“The European avant-garde sound movement has been in existence for nearly a century, since Luigi Russell published the manifesto The Art of Noises in 1913. In Taiwan, however, its history has formed in just over twenty years, since the lifting of martial law in 1987.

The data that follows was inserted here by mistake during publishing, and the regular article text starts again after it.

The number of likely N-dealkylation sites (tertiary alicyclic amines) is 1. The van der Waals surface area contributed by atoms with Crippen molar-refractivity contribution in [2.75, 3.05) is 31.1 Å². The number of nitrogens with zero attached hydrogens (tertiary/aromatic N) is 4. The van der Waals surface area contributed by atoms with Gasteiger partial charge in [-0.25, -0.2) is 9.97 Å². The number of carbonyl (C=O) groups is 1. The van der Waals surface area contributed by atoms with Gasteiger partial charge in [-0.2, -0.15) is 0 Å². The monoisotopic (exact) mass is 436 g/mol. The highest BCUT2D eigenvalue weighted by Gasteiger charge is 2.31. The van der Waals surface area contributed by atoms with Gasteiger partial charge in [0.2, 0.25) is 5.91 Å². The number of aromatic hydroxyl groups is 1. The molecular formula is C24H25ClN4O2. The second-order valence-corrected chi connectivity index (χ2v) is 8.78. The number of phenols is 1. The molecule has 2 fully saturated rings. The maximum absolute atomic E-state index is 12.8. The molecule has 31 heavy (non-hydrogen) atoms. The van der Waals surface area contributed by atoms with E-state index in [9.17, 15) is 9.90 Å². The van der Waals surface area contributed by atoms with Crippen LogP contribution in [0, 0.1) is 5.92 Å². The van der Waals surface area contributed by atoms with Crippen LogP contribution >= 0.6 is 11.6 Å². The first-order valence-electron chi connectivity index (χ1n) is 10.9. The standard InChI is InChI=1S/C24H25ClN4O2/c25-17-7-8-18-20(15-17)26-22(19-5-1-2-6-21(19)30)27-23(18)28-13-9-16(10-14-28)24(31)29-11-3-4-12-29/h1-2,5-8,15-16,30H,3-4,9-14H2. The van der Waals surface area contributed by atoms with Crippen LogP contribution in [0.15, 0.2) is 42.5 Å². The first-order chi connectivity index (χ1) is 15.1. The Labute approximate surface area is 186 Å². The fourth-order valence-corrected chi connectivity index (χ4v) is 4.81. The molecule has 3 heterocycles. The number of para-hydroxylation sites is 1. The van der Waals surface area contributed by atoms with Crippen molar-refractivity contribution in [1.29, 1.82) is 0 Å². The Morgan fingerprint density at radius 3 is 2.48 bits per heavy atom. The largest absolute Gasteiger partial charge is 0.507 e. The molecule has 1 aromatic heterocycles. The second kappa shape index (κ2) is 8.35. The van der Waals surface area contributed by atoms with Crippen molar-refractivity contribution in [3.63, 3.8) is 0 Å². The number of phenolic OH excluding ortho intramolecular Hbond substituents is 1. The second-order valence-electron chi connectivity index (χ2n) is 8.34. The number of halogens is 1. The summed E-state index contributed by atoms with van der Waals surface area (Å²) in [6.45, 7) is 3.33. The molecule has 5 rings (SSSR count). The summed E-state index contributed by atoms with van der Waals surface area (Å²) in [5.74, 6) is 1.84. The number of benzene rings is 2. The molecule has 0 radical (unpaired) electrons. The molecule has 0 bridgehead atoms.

During the martial-law period (1949-1987), Taiwan experienced many different restrictions of “sound”: censorship of publications, the airwaves, gatherings, marches, and songs. Such censorship controlled people’s thoughts, confined their imaginations, and limited what kinds of sounds they were able to accept and produce. For example, Taiwanese listeners of that era expected that Taiwanese music was functional – that it should shoulder the mission of boosting morale, that it promote the campaign to “counterattack the communists and regain the mainland,” and that it educate the populace. Set against such a politicized social backdrop, Taiwan could scarcely produce experimental sound, sound artists that would be deemed acceptable, or even listeners of such sound.”